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The state & politics

Joint Tasks

The Federal Republic of Germany is a value-based, vibrant democracy with a diverse political landscape.
© Nuwanda/iStockphoto

Germany is a value-based, democratic, economically successful, and cosmopolitan country. The political landscape is diverse. Following the elections for the 19th German Bun­destag (2017) initially the CDU/CSU, which emerged from the elections as the largest party, explored the option of a coalition government with the FDP and Alliance 90/The Greens. The talks failed. Subsequently the CDU/CSU and SPD formed a Grand Coalition in March 2018 after tough coalition talks and an SPD members’ vote. The previous legislative period had already seen such an alliance of the two strongest forces in the German party system.

Downward trend: Turnout for elections to the Bundestag (in per cent)

Source: Federal Statistical Office

Age structure of eligible voters

Source: Federal Statistical Office

Allocation of seats in the Bundestag

Sitzverteilung Bundestag

Of the 709 Members of Parliament, the coalition partners account for 399 seats (CDU/CSU 246, SPD152). The opposition consists of the AfD (89 seats), FDP (80), The Left party (69) and Alliance 90/The Greens (67), plus six independent MPs. The right-wing populist Alternative für Deutschland (Alternative for Germany, AfD) is represented in the Bundestag for the first time. Federal Chancellor Dr. Angela Merkel (CDU) has been head of government since 2005 and is now in her fourth term. She is the first woman in the history of the Federal Republic of Germany to hold this office. Deputy Chancellor Olaf Scholz (Federal Minister of Finance) and Heiko Maas (Federal Foreign Minister) are important representatives of the SPD in the Cabinet. The Cabinet is made up of 14 ministers and the Head of the Federal Chancellery. The Coalition Agreement entitled “A New Awakening for Europe, a New Dynamic for Germany, a New Cohesion for Our Country” serves as the basis of the government parties’ joint work.

The Grand Coalition has achieved a great deal especially in the fields of labour and social affairs : The Skilled Worker Immigration Act which came into force on 1 March 2020 enables greater numbers of qualified skilled workers from non-EU Member States to emigrate to Germany. A monthly basic pension is also intended to improve the situation of many elderly people in Germany. As of 2021, pensioners who have worked for at least 33 years but have not earned very much will in addition receive up to 405 euros a month. The pension for mothers’ has also been improved. The Good Nursery Act was passed back in late 2018, making an additional 5.5 billion euros available to child-care facilities by 2022. The additional funds are intended to ensure the quality of the care and reduce parents’ financial burden.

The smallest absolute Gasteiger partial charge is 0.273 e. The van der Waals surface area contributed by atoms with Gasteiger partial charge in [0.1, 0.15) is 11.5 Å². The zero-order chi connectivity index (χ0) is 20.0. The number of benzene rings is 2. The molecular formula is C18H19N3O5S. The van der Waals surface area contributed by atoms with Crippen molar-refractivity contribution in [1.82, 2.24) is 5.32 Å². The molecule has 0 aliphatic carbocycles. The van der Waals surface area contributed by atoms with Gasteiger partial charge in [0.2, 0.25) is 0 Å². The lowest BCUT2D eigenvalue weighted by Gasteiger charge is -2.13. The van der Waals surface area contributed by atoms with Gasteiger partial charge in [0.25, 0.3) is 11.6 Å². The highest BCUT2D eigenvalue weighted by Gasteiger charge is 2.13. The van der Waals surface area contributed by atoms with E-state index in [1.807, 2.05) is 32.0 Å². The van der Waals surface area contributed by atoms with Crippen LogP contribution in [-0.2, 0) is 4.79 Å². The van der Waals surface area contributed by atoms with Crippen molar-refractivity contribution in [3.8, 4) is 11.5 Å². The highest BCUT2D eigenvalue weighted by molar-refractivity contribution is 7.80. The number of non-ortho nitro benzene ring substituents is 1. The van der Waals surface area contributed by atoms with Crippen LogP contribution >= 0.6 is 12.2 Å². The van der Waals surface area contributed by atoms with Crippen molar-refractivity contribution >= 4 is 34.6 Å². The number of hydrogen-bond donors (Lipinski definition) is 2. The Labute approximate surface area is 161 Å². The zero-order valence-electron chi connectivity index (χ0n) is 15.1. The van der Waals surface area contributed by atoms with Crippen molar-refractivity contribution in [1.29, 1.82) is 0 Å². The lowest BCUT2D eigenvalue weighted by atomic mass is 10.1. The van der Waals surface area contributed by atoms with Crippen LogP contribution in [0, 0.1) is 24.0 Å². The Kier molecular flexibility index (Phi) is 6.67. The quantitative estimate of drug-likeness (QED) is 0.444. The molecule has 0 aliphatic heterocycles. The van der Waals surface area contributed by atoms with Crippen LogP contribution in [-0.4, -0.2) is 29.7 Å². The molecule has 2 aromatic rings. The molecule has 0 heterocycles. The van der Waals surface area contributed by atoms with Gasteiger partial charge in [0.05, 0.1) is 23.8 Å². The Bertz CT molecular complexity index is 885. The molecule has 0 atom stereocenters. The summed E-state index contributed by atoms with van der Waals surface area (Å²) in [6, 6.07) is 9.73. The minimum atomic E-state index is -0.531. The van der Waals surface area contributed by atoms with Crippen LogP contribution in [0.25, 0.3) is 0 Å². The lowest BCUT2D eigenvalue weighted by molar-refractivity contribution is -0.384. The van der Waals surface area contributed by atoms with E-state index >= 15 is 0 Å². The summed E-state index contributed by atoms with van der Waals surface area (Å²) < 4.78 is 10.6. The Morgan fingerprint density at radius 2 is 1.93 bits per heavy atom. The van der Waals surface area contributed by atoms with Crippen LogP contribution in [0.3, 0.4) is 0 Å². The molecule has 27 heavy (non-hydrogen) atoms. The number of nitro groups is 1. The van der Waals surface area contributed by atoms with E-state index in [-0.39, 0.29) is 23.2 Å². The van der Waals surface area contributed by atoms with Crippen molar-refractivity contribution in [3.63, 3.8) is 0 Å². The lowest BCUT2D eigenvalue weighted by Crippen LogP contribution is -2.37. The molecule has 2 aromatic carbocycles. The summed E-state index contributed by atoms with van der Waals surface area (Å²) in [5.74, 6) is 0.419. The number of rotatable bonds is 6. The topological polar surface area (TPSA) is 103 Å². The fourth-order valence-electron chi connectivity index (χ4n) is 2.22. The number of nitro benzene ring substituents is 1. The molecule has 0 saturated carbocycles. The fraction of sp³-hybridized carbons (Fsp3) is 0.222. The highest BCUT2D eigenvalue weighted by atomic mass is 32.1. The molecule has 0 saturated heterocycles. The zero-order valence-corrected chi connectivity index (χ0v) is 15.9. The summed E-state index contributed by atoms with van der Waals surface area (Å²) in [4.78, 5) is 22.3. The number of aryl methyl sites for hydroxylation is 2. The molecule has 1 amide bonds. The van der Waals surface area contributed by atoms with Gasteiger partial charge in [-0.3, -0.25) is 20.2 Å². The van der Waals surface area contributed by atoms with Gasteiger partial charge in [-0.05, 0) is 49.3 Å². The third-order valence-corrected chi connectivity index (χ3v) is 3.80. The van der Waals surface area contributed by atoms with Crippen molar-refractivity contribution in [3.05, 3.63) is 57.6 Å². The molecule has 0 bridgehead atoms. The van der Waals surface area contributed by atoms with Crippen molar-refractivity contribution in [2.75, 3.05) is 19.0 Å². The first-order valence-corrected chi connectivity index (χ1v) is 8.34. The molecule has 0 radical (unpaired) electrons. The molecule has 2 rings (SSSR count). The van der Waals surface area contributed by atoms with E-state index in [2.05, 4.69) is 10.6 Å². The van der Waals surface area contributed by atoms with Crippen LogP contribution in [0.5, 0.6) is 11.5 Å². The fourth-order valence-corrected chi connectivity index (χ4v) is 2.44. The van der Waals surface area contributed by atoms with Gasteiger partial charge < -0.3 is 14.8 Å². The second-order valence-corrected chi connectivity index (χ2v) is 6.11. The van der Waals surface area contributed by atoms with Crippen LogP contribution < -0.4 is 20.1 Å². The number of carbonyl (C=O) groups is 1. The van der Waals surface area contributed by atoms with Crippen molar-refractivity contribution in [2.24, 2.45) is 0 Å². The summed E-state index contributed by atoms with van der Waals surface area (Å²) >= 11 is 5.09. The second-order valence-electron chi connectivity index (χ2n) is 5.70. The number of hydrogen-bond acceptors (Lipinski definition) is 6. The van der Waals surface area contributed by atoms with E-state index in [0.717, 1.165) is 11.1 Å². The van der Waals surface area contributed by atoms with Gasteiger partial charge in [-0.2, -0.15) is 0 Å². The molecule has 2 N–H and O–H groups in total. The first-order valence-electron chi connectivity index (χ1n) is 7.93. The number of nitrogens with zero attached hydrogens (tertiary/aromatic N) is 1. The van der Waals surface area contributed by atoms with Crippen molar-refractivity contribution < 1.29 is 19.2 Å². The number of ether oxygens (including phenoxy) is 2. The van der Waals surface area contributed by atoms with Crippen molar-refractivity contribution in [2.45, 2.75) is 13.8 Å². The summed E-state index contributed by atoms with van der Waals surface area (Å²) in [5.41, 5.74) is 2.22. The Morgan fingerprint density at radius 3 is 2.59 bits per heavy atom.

The Energy Transition and climate protection have been advanced even further – renewable energies are on the way to becoming the decisive technology for generating electricity. Among other things, the Climate Action Programme adopted in 2019-2020 envisages CO2 emission charged for transport and buildings. The VAT rate for rail tickets was also lowered.

Cooperation in Europe

Germany works in close cooperation with its European partners in many areas. In January 2019, in the form of the “Treaty of Aachen”, Germany and France renewed the historical Élysée Treaty as the basis of their cooperation. In the second half of 2020, Germany will take over the EU Presidency. During that period the EU budget for the next seven years, to which Germany intends to contribute more than previously, is set to be adopted. Germany supports the EU Commission in its efforts to link the disbursement of funds from its budget to democratic principles and the rule of law.

Asylum and migration policy remain a challenge. Within the EU, Germany champions a joint approach. Demographic change and digitisation also entail new challenges for Germany in various areas.